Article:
Dutch government upholds data retention law, Greenhost upholds refusal to comply

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Despite the decision of the European Court of Justice that the directive to store personal data is invalid, Dutch Minister Opstelten of Justice sees no reason to follow this decision. The data retention law stays effective in the Netherlands.

The Minister argued in an Orwellian statement: "The retention of certain data of all citizens is necessary, since we can not know in advance which stored data belongs to suspect and non-suspect citizens."

The government made it thus very clear that it sees all citizens as potential suspects and not as citizens with basic rights such as privacy, freedom of association and freedom of expression. Both the European Commission and the Dutch government have never been able to demonstrate that storing the communication of all citizens is needed. There is no oversight on the use of these data and the mandatory evaluation was belated one and a half years. That evaluation shows, however, that the vast majority of stored data is never used.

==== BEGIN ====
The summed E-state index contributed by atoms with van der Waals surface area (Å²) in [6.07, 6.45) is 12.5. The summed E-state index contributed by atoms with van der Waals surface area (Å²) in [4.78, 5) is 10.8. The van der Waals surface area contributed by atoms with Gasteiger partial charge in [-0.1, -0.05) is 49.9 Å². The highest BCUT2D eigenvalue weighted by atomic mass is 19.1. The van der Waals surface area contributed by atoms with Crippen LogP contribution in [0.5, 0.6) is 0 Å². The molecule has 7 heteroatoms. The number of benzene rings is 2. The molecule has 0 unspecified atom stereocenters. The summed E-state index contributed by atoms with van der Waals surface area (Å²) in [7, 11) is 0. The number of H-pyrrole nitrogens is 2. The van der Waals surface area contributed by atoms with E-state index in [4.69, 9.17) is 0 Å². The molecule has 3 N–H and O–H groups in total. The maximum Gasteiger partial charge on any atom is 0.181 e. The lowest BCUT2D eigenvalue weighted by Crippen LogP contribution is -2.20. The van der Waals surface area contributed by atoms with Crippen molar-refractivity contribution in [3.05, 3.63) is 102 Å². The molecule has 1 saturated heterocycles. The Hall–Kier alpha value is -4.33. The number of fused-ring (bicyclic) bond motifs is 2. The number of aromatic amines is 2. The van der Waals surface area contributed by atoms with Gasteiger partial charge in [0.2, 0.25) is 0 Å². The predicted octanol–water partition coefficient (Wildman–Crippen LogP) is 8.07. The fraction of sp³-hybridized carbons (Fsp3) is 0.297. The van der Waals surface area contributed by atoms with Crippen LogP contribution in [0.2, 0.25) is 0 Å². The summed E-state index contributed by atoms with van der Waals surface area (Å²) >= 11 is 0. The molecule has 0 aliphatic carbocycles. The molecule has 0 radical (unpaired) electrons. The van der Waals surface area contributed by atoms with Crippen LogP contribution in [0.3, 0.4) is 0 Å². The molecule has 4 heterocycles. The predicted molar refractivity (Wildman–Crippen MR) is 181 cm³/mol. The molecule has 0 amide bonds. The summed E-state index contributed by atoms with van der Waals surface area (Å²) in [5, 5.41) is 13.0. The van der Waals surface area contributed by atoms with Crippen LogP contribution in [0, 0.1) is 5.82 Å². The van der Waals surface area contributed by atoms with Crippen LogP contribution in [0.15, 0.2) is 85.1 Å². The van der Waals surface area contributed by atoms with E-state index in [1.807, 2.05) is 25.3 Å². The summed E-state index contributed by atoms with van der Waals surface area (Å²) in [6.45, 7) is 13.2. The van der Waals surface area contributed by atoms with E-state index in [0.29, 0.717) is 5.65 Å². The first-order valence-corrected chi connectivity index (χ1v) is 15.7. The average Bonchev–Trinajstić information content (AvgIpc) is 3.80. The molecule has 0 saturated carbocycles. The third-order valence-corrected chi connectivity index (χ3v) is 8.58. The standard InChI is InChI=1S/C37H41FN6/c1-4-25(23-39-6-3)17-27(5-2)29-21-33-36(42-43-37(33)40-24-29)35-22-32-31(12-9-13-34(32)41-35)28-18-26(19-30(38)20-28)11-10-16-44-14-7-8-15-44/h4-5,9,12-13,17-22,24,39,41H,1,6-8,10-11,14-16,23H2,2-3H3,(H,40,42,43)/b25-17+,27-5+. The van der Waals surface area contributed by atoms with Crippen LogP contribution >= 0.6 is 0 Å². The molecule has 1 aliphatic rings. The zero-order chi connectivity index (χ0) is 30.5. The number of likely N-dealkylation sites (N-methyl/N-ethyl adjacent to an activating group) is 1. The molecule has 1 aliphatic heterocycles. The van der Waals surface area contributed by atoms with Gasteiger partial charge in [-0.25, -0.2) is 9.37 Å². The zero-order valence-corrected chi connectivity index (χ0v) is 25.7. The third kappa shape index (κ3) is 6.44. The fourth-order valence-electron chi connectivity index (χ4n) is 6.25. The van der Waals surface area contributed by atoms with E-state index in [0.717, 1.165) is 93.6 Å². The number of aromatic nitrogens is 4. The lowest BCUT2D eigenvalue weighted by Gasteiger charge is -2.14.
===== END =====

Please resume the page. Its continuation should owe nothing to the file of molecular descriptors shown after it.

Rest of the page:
At Greenhost we use our knowledge and experience to actively counterbalance this line of the Dutch state. We do hold the opinion that people are innocent until proven guilty.

As of May 2010 we have modified our mail servers in such a way that logs of e-mail communication are no longer stored. Greenhost thus proves that providers do not have to follow the retention law. Ever since we have an 'opt-in' policy, whereby customers can choose whether they want to be logged or not.

As long as the Dutch government fails on its duty to protect civilians and demands unnecessary storage of data, with all the risks of leaks and abuse, we call on providers to also adapt their mail servers and stop logging.

At Greenhost we have many associates, customers and friends. Just the idea that we should be logging their private communication is incompatible with our principles and the role of an ISP in society. Mass surveillance is in our view not a solution but a problem that harms the foundations of a democratic society and the rule of law.